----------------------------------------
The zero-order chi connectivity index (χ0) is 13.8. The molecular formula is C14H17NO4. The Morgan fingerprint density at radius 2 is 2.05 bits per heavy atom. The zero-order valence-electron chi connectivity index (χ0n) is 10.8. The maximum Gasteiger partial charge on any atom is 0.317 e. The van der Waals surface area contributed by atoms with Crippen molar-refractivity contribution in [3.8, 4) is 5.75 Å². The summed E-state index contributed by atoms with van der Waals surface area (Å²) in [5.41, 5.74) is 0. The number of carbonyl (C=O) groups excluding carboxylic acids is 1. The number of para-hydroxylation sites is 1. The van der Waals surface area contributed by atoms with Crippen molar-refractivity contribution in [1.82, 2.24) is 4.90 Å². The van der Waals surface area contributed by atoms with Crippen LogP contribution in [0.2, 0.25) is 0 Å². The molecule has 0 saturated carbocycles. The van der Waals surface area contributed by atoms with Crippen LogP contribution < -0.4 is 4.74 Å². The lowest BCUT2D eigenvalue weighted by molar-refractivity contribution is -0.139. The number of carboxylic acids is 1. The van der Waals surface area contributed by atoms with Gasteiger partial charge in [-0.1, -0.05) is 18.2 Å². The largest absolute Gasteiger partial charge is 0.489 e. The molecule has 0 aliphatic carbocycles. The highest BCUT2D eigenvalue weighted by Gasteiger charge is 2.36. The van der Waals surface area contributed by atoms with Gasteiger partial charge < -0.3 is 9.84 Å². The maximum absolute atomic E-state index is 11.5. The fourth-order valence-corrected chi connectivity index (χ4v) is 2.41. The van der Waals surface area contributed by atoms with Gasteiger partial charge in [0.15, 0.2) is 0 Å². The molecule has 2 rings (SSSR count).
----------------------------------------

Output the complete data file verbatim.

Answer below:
The zero-order chi connectivity index (χ0) is 13.8. The molecular formula is C14H17NO4. The Morgan fingerprint density at radius 2 is 2.05 bits per heavy atom. The zero-order valence-electron chi connectivity index (χ0n) is 10.8. The maximum Gasteiger partial charge on any atom is 0.317 e. The van der Waals surface area contributed by atoms with Crippen molar-refractivity contribution in [3.8, 4) is 5.75 Å². The summed E-state index contributed by atoms with van der Waals surface area (Å²) in [5.41, 5.74) is 0. The number of carbonyl (C=O) groups excluding carboxylic acids is 1. The number of para-hydroxylation sites is 1. The van der Waals surface area contributed by atoms with Crippen molar-refractivity contribution in [1.82, 2.24) is 4.90 Å². The van der Waals surface area contributed by atoms with Crippen LogP contribution in [0.2, 0.25) is 0 Å². The molecule has 0 saturated carbocycles. The van der Waals surface area contributed by atoms with Crippen LogP contribution < -0.4 is 4.74 Å². The lowest BCUT2D eigenvalue weighted by molar-refractivity contribution is -0.139. The number of carboxylic acids is 1. The van der Waals surface area contributed by atoms with Gasteiger partial charge in [-0.1, -0.05) is 18.2 Å². The largest absolute Gasteiger partial charge is 0.489 e. The molecule has 0 aliphatic carbocycles. The highest BCUT2D eigenvalue weighted by Gasteiger charge is 2.36. The van der Waals surface area contributed by atoms with Gasteiger partial charge < -0.3 is 9.84 Å². The maximum absolute atomic E-state index is 11.5. The fourth-order valence-corrected chi connectivity index (χ4v) is 2.41. The van der Waals surface area contributed by atoms with Gasteiger partial charge in [0.15, 0.2) is 0 Å². The molecule has 2 rings (SSSR count).